industry are eager to improve the way work is organized and to adopt new tools, machines, and
production methods.
* These innovations allow them to be more efficient and earn a higher profit and drive out
inefficient competitors out of business.
- He observed the hardship and discontent produced by the Industrial Revolution and proposed a
sweeping argument about the way societies develop.
Class conflictthe struggle between classes to resist and overcome the opposition of the
other classes, lies at the centre of his ideas.
Marx argued, organizations would eventually seek to end private ownership of property,
replacing it with a “communist society: a system in which there is no private property and
everyone shares property and wealth.
Max Weber (German sociologist) – first to find flaw’s in Marx’s argument. Weber argued that
many members of these occupational groups stabilize society because they enjoy higher status
and income than manual workers employed in the manufacturing sector.
- Class conflict is not the only driving force of history. In his views, politics and religion are also
important sources of historical change.
C. Wright Mills (laid the foundations for modern conflict theory in the 1950s) – he argued that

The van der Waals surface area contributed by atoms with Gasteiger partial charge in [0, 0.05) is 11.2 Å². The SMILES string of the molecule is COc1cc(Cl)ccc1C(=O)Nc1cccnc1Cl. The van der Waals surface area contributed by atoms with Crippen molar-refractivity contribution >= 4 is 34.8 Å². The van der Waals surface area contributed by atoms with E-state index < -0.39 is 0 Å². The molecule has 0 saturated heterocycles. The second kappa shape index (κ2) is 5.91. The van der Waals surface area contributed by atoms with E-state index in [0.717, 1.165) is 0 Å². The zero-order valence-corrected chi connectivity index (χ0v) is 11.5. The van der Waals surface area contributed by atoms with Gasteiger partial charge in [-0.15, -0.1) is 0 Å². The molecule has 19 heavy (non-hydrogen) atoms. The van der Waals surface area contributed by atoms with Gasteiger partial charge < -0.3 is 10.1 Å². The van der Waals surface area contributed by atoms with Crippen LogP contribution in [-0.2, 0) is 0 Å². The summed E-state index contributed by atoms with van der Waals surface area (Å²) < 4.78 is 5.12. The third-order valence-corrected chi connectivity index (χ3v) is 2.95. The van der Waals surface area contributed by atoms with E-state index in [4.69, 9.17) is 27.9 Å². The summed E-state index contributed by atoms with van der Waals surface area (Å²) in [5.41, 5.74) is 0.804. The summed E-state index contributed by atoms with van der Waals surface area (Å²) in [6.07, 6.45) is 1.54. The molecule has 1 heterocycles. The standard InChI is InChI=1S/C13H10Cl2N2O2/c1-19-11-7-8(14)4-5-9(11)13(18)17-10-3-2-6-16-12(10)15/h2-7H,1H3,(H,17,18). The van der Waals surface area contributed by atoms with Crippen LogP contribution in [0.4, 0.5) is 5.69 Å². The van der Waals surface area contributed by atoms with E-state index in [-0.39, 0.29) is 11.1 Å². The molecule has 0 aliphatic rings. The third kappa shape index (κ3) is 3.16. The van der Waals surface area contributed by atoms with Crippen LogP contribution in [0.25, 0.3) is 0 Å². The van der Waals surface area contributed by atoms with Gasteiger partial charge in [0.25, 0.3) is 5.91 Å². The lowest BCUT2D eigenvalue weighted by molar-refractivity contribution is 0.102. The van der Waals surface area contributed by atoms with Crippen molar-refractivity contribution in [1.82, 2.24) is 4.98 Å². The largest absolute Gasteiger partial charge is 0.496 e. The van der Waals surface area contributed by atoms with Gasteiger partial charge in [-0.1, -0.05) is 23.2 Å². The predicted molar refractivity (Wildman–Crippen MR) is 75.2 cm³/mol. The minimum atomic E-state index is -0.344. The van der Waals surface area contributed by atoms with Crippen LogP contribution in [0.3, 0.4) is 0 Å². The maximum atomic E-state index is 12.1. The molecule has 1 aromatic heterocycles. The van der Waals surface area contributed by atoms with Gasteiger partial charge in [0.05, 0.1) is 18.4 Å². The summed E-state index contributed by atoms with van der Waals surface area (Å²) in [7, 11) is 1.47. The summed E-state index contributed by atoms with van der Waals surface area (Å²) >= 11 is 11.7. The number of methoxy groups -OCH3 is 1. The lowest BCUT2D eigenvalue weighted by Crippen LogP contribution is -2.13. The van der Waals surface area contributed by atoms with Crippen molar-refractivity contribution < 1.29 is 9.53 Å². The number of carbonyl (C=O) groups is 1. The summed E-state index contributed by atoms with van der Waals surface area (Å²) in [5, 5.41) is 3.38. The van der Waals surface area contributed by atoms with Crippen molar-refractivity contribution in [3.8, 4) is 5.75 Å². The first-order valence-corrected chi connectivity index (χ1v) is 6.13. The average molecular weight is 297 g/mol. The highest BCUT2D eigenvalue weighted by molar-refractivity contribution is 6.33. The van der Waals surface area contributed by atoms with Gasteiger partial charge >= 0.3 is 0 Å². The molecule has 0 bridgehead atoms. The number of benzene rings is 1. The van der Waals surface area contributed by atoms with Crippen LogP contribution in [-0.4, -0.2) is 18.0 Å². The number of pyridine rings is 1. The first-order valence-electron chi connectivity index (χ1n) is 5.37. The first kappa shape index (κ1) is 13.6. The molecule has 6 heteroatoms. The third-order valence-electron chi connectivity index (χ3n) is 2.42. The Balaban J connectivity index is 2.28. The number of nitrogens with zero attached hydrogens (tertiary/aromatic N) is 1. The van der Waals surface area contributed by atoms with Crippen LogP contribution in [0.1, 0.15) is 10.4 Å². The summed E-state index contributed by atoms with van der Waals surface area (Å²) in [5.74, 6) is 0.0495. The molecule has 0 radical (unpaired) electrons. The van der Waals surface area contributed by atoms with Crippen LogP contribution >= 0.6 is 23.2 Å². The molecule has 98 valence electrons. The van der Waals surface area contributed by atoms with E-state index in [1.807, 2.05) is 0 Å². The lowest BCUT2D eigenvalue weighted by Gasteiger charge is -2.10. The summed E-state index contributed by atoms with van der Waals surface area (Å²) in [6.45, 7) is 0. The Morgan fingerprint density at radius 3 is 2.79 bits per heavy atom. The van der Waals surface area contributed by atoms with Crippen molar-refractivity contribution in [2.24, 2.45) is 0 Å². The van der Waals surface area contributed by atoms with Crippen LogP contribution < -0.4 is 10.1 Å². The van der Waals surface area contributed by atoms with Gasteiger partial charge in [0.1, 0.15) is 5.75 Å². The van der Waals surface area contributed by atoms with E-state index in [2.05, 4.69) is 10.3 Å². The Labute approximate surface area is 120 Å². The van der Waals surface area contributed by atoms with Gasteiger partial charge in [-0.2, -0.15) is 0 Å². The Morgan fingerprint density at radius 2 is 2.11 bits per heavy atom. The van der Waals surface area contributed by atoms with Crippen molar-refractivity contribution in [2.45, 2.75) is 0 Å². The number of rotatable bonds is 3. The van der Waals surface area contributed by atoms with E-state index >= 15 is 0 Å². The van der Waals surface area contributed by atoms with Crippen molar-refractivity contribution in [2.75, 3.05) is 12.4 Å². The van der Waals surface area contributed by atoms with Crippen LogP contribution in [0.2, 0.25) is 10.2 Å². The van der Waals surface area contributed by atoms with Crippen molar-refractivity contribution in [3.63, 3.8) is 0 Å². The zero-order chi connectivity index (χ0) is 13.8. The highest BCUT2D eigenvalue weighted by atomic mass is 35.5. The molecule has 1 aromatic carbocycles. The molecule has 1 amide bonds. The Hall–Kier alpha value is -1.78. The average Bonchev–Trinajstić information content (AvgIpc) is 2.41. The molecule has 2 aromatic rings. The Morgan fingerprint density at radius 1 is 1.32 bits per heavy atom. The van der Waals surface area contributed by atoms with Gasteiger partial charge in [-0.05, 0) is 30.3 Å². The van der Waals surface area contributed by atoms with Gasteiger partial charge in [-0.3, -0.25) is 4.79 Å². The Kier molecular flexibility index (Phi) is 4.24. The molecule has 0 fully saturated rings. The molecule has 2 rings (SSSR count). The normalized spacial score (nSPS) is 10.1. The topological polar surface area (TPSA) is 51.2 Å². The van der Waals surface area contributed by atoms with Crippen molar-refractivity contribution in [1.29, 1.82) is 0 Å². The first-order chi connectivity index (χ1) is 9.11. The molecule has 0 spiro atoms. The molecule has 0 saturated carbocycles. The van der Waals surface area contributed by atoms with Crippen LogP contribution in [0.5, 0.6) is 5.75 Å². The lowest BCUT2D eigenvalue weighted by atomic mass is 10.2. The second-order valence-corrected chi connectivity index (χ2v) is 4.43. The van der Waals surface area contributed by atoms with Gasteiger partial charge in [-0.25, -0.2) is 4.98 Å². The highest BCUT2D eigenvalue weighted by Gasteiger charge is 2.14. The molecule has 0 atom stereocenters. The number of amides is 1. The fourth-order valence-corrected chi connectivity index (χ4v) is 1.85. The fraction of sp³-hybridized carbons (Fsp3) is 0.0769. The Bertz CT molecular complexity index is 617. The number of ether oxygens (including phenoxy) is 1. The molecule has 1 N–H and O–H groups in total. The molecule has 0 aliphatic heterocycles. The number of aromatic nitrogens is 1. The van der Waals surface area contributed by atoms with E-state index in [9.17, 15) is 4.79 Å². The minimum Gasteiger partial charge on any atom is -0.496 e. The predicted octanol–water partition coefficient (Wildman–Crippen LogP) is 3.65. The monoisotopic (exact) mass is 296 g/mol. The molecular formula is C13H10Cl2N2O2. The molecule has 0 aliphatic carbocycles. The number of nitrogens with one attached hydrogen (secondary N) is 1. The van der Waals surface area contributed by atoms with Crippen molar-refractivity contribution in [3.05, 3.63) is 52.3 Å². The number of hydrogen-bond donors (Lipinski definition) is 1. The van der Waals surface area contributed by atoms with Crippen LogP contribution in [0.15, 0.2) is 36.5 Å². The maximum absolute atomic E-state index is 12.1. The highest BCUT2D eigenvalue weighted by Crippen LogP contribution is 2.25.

power is highly concentrated in American society, which is therefore less of a democracy than
we are often led to believe.
-* conflict theory took hold in North America around the 1960s.
Protestant ethicProtestants believed their religious doubts could be reduced and a state of
grace ensured if they worked diligently and lived modestly. According to Weber, people who
followed this belief saved and invested more money than others did.
* Functionalist and conflict theories assume that people’s group memberships – whether they are
rich or poor, male or female, black or white – determine their behaviour.
Symbolic interactionism: (by Herbert Blumer 1900-86)
- focus on interpersonal communication in microlevel social settings distinguishes it from
both functionalist and conflict theories.
- emphasizes that social life is possible only because people attach meanings to things.
- stresses that people help to create their social circumstances and do not merely react to